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GlobalSat BC-337 Compact Flash GPS Receiver Review

Posted on 30-Jan-2006 22:25 by Peter Torr Smith | Filed under: Reviews

This is one of the latest releases from GlobalSat, and it certainly lives up to expectations. The results were very nice, and the unit outperforms the LeadTek CF 9534 unit I reviewed last year, mainly because of the use of the SiRFstar III chipset.

The SiRFstart III is the same chip used in the fabulous GlobalSat BT-338 I reviewed and compared around the same time as the LeadTek CF 9534. This chipset is well known for its fast "Time To Fix", with a cold start of 42 seconds, warm start of 38 seconds, hot start of 1 second and a reacquisition time of 0.1 seconds.

This unit has a single red LED which is solid when on and searching, and flashing when a fix has been obtained - valuable confirmation of the operational status of the hardware.

A robust standard sized Compact Flash GPS with the highly sensitive SiRFstar III chipset

The BC-337 in my iPAQ hx4700 Pocket PC getting a quick fix. Note the helpful LED indicator.

The unit I received for review came with a PCMCIA to CF adaptor card, for use with laptops, and a 5 metre long magnetic based external antenna which can plug into the right hand side of the receiver. These are listed as optional extras, so check when you purchase.

I didn't feel the need to use the antenna during any of my evaluation however as the unit performed well on its own, even inside my car. I did try it out, but the improvement was marginal. The antenna may be useful however in some situations with coated windscreens, in trucks, boats, etc..

Without using the external antenna, the Globalsat BC-337 was fast to pick up 3 or 4 satelintes from within my lounge within 45 seconds from a cold start. The initial fix was a bit variable, but it continued to pickup plenty of additional sattelites over the next few minutes, and the fix stabilised right on target at stayed that way, consistent with the BT-338.

Quickly tracking 4 sattelites from cold start - enough to to get a fix

Initial fix from a cold start varied a bit, but stabilised as more sattelites were aquired.

Tracking this many sattelites so quickly shows the sensitivity of the SiRFstarIII chip.

The manufacturer claims 5-10 meter accuracy, which seems consistent with my observations as the unit could track me from one side of our deck to the other. They also say the unit can do single satelite updates in reduced visibility, has superior urban canyon performance, and a foliage lock for weak signal tracking.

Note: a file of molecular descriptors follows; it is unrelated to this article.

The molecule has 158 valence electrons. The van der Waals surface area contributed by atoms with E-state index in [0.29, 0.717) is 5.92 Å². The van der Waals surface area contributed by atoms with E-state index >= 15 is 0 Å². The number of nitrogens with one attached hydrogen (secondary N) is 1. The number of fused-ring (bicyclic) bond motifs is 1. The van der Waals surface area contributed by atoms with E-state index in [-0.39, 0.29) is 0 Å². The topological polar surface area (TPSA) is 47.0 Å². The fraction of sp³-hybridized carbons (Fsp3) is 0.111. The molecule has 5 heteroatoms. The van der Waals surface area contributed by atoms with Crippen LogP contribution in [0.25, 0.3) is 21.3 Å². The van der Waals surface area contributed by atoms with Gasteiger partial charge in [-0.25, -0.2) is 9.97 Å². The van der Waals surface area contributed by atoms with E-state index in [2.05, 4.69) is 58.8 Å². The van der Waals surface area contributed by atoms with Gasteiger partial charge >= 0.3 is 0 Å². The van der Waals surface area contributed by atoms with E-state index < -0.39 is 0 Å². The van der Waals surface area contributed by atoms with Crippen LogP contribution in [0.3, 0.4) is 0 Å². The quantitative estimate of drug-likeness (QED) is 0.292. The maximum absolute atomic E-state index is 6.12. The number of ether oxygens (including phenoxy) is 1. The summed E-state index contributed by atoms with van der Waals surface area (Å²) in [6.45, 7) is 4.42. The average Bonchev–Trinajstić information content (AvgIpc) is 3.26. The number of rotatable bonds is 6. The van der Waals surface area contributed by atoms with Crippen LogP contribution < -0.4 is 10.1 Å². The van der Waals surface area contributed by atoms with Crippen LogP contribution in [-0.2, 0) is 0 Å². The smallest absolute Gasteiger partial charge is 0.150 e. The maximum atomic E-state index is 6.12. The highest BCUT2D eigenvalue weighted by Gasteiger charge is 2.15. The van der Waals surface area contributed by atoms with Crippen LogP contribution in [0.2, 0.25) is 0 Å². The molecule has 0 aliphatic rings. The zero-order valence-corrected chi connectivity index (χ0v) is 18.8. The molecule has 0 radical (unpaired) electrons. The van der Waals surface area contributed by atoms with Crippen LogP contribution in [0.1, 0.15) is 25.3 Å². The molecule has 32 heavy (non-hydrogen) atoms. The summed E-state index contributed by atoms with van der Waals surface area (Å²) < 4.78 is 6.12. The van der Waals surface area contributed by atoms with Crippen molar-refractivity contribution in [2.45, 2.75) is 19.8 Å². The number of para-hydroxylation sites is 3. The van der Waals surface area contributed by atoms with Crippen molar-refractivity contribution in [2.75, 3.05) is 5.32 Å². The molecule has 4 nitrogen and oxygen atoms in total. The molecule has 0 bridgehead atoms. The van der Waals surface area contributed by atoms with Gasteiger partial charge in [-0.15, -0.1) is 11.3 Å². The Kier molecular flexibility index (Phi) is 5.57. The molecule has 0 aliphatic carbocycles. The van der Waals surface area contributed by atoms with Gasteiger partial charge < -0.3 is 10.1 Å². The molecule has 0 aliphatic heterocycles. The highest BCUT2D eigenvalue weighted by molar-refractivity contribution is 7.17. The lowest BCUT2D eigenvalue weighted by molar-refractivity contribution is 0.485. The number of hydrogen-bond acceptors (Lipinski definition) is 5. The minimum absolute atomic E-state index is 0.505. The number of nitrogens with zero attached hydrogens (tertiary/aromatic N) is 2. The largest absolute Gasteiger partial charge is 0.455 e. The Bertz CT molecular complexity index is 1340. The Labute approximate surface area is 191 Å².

During one drive through the urban canyon of The Terrace here in Wellington, the unit tracked reasonably well. But whilst staying stationary for a while in the thick of the tall buildings, the reflected signals still managed to play havoc with the location engine, and my reported fix moved around a fair bit. Once I started moving again, the accuracy returned.

Excellent tracking between tall buildings whilst moving. Not so good standing in one place.

I took it on a similar road trip as have done with the BT-338 and the CF-9534. Overall I found it pretty much on a par with the BT-338 for accuracy, just tracking a fraction looser in some situations, but pretty good none the less.

The windy hills of Northland (left BC-337, right BT-338), about the same.

Along the waterfont buildings, the BC-337 (left) seems to overshoot.

A problem with plug-in GPS units in general is that the unit is switched off when the PDA is switched off. Not keeping the GPS unit powered doesn’t give the chipset a chance to refine, optimize, and track weaker sattelite signals, and means you have to wait for the unit to reacquire its fix each time you wish to simply check your location (say, when hiking). A rechargeable battery onboard would be an improvement, giving the ability to leave the GPS unit on and tracking even when your PDA device is switched off. The unit is stated to use about 90mA of power, so a pretty low drain on batteries, but still could reduce PDA operating times by up to 20% since the PDA itself needs to be on to power the card device.

Also, if you only have a single slot on your PDA, then you will have to rely on internal PDA memory for your actual maps, as no external card storage will be available. GlobalSat have brought out a SD slot GPS unit with onboard memory for maps, so I expect this will become more common over time. My iPAQ hx4700 has plenty of onboard memory, plus an SD slot, so this was not an issue for me (though the CF GPS unit prevented inserting/removing the SD card as they are side by side).

Overall, one of the nicer GPS receivers I have reviewed, comparable with the BT-338. Which model you choose to use will really depend on the device you want to use it with. The BT-338 will offer a bit more flexibility in this regard, but is more expensive and you need to keep it charged. This CF based unit is a no-fuss, reliable, and accurate solution, and since I have CF on my PDA, is my preferred carry-around unit currently.

After reading this review you might be interested in checking a comparison between the Globalsat BC-337 and Globalsat BT-338 models.

  • Small solid profile - portable, reliable.
  • Useful for older PDAs that only have CF, and laptops,
  • Highly sensitive chipset.
  • External antenna connector (not often required).
  • No need to keep charged – uses host power.
  • Supports WAAS corrections (North America).

  • No onboard memory.
  • No onboard battery.
  • Uses host power – reduce operational time.
  • Not powered when PDA switched off.
  • Compact Flash is not so common on PDAs these days.

  • More information: